Fishermen throughout the South recognize the Carolina-rigged plastic worm as one of the most efficient, most versatile bass catchers ever devised. This combination of weight, swivel, leader and bait can be fished in a wide range of spots and circumstances. It is also extremely simple to use — beginners can pick up on it in no time.
However, most anglers can benefit by taking their Carolina-rigging efforts one plane higher by fine-tuning them to specific fishing situations. Peter Thliveros, a bass pro from Jacksonville, Fla., says anglers Carolina-rigging with worms only are missing a lot of action they could enjoy if they would change the menu. "In fact, I rarely rig with standard worms anymore," Thliveros notes. "Mostly I use other baits that are specially suited to conditions I encounter from one day to the next."
For starters, Thliveros says there are two main concepts in Carolina-rigging: Large baits and heavy tackle when bass are feeding, and smaller, finesse baits/rigs on lighter tackle for fish that are more hesitant about eating.
First, the large baits. "This is sort of Carolina rig 'power-fishing'," Thliveros explains. "It's best when bass are actively chasing prey — when the bite's hot. Bigger baits like a plastic lizard or crawfish will draw strikes from better quality fish." Thliveros explains that warm, stained water and pre-frontal weather (overcast sky) are typical conditions for the larger baits.
For the heavy work, Thliveros uses a 7-foot medium-action baitcasting rod and a reel spooled with 20-pound test line. To rig, he runs a 1-ounce bullet weight up the line, follows this with a plastic bead, then ties on a brass two-way swivel. On the other end of the swivel, Thliveros ties a 4- to 7-foot length of monofilament leader in 12- or 16-pound test. He adds a 2-ought High Performance hook on the end, then he threads on a lizard or crawfish.
"I try both baits to see which one the fish want the most," Thliveros explains. "If I'm fishing around rocks, I'll probably start with a crawfish. If I'm fishing wood or grass, I'll go with the lizard. But I'll always try both to see if the bass have a preference. There's no set rule for this."
|Another variation is a floating minnow bait used in place of a worm, lizard or craw.|
Thliveros rigs both these baits with a "Tex-posed" hook, which is run completely through the body, then the exposed point is reinserted slightly into the plastic body. "This way it's still weedless, but you don't have to pull the point all the way through the bait to set the hook," Thliveros explains.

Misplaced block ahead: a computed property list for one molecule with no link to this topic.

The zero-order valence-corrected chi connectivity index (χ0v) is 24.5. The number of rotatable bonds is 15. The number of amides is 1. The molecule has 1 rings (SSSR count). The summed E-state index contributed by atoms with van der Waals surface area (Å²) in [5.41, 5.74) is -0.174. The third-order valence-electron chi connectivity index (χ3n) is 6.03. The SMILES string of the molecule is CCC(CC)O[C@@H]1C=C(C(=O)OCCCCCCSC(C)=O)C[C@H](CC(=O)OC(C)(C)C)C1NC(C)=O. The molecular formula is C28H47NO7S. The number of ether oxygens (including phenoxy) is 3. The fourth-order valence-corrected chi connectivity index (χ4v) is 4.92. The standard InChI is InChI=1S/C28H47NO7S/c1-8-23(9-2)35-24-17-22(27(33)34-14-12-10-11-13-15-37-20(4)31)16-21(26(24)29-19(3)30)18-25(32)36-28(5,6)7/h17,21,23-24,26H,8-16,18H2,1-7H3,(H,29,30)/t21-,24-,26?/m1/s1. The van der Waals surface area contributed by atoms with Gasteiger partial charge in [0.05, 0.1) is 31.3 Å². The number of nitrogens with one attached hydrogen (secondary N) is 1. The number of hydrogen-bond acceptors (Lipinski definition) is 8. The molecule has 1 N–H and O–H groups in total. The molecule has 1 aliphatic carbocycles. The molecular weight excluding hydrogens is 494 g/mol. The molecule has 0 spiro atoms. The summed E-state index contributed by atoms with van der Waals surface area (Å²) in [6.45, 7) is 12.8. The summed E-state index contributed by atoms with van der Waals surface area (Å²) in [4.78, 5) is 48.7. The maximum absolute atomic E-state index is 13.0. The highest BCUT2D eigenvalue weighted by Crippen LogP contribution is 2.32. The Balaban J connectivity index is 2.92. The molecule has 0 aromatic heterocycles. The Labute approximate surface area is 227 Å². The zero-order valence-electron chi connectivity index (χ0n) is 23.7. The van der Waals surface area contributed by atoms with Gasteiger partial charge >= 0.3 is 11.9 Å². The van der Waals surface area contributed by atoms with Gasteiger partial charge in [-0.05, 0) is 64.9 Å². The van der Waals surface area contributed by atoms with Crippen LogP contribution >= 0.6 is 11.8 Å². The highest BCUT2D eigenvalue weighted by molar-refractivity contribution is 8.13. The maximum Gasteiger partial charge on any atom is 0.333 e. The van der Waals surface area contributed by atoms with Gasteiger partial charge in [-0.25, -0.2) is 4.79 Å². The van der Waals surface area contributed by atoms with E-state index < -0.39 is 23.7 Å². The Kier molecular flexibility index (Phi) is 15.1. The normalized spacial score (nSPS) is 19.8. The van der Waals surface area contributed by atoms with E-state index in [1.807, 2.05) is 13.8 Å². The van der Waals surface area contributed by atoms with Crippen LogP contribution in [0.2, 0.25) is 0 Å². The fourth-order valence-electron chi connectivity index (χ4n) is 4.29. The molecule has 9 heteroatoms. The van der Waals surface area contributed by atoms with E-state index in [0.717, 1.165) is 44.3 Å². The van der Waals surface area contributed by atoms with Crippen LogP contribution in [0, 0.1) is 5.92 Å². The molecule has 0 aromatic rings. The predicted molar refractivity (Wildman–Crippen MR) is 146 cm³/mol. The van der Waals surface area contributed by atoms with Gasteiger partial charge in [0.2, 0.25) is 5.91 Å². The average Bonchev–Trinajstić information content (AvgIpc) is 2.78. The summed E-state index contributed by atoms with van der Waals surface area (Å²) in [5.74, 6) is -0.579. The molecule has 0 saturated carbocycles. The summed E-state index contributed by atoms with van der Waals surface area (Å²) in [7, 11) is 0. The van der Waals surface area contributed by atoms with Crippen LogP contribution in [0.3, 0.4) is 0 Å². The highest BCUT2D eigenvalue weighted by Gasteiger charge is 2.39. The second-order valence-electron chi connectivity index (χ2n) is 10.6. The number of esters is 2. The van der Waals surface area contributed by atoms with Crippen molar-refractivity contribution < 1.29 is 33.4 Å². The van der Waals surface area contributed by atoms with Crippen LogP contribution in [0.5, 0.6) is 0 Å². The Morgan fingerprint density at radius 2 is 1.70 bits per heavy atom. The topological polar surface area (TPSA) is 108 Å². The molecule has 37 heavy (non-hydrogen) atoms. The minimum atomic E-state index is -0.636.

If the bite is slow, however, Thliveros shifts from this larger rig to a finesse rig — same Carolina concept, just downsized. He makes this adjustment when the water is clear, fishing pressure is heavy, a cold front has blown through (bright sky) or under any other condition that has bass off their feed.
"For finesse-rigging I use a 6-1/2 or 7-foot spinning rod and 10-14 pound test line. Also, I go with two different rigs. In current I'll stick with the 1 ounce sinker and the same swivel, but I'll change to a smaller leader, bait and hook. For instance, I'll use an 8- or 10-pound test leader, a #1 hook and a 4-inch Luck-E-Strike Ring Worm or 4- or 7-inch Luck-E-Strike Razor Worm."
When even more finesse is needed, Thliveros opts for a split-shot rig, which offers an extra degree of subtlety. "Now I'll use 8-12 pound test, and I'll peg a 3/16 or 1/8-ounce slip sinker a foot above my hook. Then I'll rig with a Ring Worm, a small Razor Worm or even a curltail grub, and I'll drag this slowly across the bottom in up to 10 feet of water. This is a real good way to catch spooky bass."
Other variations of the Carolina rig are available to anglers with a yen to try something different. One is a tube bait rigged behind a light sinker. Insert a small piece of Styrofoam into the body of the tube so it will float up off bottom. Also, push a chunk of Alka-Seltzer into the body so it will fizz and bubble during the retrieve.
Another variation is a floating minnow bait used in place of a worm, lizard or craw. An angler using this rig can fish a lure like a Rapala or Rebel Minnow as deep as he wants, pulling then stopping the bait so it hangs tantalizingly in the strike zone.
In summary, the important thing is for bass fishermen to understand the Carolina rig for what it truly is: a system for offering different baits to bass in a variety of situations. Carolina-riggers have broad latitude for experimentation, and as Peter Thliveros points out, sometimes small changes can make big differences in the number of fish that are boated with this rig.